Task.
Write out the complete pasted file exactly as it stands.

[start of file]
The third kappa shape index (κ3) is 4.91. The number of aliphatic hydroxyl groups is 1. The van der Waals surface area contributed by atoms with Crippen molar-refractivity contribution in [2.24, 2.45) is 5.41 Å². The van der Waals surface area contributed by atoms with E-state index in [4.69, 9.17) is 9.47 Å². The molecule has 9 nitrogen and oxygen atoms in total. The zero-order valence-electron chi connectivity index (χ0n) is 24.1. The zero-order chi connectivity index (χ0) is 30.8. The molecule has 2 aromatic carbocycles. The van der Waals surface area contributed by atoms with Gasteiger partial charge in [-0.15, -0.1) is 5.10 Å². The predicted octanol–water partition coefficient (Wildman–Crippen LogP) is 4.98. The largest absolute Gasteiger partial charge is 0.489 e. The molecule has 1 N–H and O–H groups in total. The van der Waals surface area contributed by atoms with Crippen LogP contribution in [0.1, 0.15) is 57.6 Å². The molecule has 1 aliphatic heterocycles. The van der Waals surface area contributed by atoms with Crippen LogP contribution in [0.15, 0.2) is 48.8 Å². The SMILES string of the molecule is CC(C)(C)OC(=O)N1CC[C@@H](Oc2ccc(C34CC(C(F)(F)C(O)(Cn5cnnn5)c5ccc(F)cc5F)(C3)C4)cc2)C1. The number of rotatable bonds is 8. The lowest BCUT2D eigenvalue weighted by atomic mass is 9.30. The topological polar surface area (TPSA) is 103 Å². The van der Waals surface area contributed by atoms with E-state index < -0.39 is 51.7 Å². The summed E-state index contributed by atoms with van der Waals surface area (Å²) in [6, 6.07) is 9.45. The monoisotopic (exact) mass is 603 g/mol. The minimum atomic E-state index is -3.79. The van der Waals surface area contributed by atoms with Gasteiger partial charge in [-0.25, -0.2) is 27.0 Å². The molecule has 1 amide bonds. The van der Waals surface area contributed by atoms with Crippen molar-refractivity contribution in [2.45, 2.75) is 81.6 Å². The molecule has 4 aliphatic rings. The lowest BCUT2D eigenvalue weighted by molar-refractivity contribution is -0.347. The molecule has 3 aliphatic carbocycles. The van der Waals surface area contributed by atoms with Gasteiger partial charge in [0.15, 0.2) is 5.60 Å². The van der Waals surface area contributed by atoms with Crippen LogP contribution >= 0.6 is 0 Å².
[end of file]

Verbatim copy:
The third kappa shape index (κ3) is 4.91. The number of aliphatic hydroxyl groups is 1. The van der Waals surface area contributed by atoms with Crippen molar-refractivity contribution in [2.24, 2.45) is 5.41 Å². The van der Waals surface area contributed by atoms with E-state index in [4.69, 9.17) is 9.47 Å². The molecule has 9 nitrogen and oxygen atoms in total. The zero-order valence-electron chi connectivity index (χ0n) is 24.1. The zero-order chi connectivity index (χ0) is 30.8. The molecule has 2 aromatic carbocycles. The van der Waals surface area contributed by atoms with Gasteiger partial charge in [-0.15, -0.1) is 5.10 Å². The predicted octanol–water partition coefficient (Wildman–Crippen LogP) is 4.98. The largest absolute Gasteiger partial charge is 0.489 e. The molecule has 1 N–H and O–H groups in total. The van der Waals surface area contributed by atoms with Crippen LogP contribution in [0.1, 0.15) is 57.6 Å². The molecule has 1 aliphatic heterocycles. The van der Waals surface area contributed by atoms with Crippen LogP contribution in [0.15, 0.2) is 48.8 Å². The SMILES string of the molecule is CC(C)(C)OC(=O)N1CC[C@@H](Oc2ccc(C34CC(C(F)(F)C(O)(Cn5cnnn5)c5ccc(F)cc5F)(C3)C4)cc2)C1. The number of rotatable bonds is 8. The lowest BCUT2D eigenvalue weighted by atomic mass is 9.30. The topological polar surface area (TPSA) is 103 Å². The van der Waals surface area contributed by atoms with E-state index < -0.39 is 51.7 Å². The summed E-state index contributed by atoms with van der Waals surface area (Å²) in [6, 6.07) is 9.45. The monoisotopic (exact) mass is 603 g/mol. The minimum atomic E-state index is -3.79. The van der Waals surface area contributed by atoms with Gasteiger partial charge in [-0.25, -0.2) is 27.0 Å². The molecule has 1 amide bonds. The van der Waals surface area contributed by atoms with Crippen molar-refractivity contribution in [2.45, 2.75) is 81.6 Å². The molecule has 4 aliphatic rings. The lowest BCUT2D eigenvalue weighted by molar-refractivity contribution is -0.347. The molecule has 3 aliphatic carbocycles. The van der Waals surface area contributed by atoms with Gasteiger partial charge in [0.15, 0.2) is 5.60 Å². The van der Waals surface area contributed by atoms with Crippen LogP contribution >= 0.6 is 0 Å².